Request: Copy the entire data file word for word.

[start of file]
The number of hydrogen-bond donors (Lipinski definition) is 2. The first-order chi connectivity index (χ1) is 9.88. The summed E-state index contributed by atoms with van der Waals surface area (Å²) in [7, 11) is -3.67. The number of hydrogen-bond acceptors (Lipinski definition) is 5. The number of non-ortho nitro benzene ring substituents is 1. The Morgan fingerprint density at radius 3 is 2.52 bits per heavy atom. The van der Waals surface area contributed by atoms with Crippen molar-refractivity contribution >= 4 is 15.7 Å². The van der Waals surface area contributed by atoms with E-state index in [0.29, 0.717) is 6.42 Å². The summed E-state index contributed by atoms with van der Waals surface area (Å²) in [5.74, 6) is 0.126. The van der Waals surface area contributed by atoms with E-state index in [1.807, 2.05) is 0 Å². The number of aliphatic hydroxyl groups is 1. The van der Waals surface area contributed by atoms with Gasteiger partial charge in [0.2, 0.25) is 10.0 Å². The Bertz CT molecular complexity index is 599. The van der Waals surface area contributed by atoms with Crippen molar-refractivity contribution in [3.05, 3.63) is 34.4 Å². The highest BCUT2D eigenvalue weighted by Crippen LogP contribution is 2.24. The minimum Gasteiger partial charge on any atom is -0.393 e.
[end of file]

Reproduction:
The number of hydrogen-bond donors (Lipinski definition) is 2. The first-order chi connectivity index (χ1) is 9.88. The summed E-state index contributed by atoms with van der Waals surface area (Å²) in [7, 11) is -3.67. The number of hydrogen-bond acceptors (Lipinski definition) is 5. The number of non-ortho nitro benzene ring substituents is 1. The Morgan fingerprint density at radius 3 is 2.52 bits per heavy atom. The van der Waals surface area contributed by atoms with Crippen molar-refractivity contribution >= 4 is 15.7 Å². The van der Waals surface area contributed by atoms with E-state index in [0.29, 0.717) is 6.42 Å². The summed E-state index contributed by atoms with van der Waals surface area (Å²) in [5.74, 6) is 0.126. The van der Waals surface area contributed by atoms with E-state index in [1.807, 2.05) is 0 Å². The number of aliphatic hydroxyl groups is 1. The van der Waals surface area contributed by atoms with Gasteiger partial charge in [0.2, 0.25) is 10.0 Å². The Bertz CT molecular complexity index is 599. The van der Waals surface area contributed by atoms with Crippen molar-refractivity contribution in [3.05, 3.63) is 34.4 Å². The highest BCUT2D eigenvalue weighted by Crippen LogP contribution is 2.24. The minimum Gasteiger partial charge on any atom is -0.393 e.